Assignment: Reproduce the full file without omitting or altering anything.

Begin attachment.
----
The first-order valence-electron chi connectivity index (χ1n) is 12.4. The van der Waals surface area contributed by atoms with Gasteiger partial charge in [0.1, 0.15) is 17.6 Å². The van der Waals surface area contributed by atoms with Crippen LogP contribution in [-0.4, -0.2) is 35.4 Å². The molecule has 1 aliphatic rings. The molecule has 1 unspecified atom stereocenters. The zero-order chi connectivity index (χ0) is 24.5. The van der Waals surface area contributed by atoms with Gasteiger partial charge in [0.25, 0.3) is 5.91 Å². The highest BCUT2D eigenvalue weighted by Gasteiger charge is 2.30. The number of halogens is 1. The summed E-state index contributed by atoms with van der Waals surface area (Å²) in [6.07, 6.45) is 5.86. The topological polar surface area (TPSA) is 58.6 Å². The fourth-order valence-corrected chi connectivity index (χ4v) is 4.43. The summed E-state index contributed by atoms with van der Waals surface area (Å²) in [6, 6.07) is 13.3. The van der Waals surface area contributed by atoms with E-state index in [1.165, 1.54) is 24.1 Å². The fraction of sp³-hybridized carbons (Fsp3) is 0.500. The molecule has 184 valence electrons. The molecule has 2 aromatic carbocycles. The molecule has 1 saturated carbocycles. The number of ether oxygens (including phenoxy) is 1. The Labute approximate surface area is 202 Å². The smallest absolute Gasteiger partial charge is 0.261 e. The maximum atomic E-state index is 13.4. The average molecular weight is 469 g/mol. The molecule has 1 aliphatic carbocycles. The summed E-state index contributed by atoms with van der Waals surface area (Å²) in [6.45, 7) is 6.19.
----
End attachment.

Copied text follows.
The first-order valence-electron chi connectivity index (χ1n) is 12.4. The van der Waals surface area contributed by atoms with Gasteiger partial charge in [0.1, 0.15) is 17.6 Å². The van der Waals surface area contributed by atoms with Crippen LogP contribution in [-0.4, -0.2) is 35.4 Å². The molecule has 1 aliphatic rings. The molecule has 1 unspecified atom stereocenters. The zero-order chi connectivity index (χ0) is 24.5. The van der Waals surface area contributed by atoms with Gasteiger partial charge in [0.25, 0.3) is 5.91 Å². The highest BCUT2D eigenvalue weighted by Gasteiger charge is 2.30. The number of halogens is 1. The summed E-state index contributed by atoms with van der Waals surface area (Å²) in [6.07, 6.45) is 5.86. The topological polar surface area (TPSA) is 58.6 Å². The fourth-order valence-corrected chi connectivity index (χ4v) is 4.43. The summed E-state index contributed by atoms with van der Waals surface area (Å²) in [6, 6.07) is 13.3. The van der Waals surface area contributed by atoms with E-state index in [1.165, 1.54) is 24.1 Å². The fraction of sp³-hybridized carbons (Fsp3) is 0.500. The molecule has 184 valence electrons. The molecule has 2 aromatic carbocycles. The molecule has 1 saturated carbocycles. The number of ether oxygens (including phenoxy) is 1. The Labute approximate surface area is 202 Å². The smallest absolute Gasteiger partial charge is 0.261 e. The maximum atomic E-state index is 13.4. The average molecular weight is 469 g/mol. The molecule has 1 aliphatic carbocycles. The summed E-state index contributed by atoms with van der Waals surface area (Å²) in [6.45, 7) is 6.19.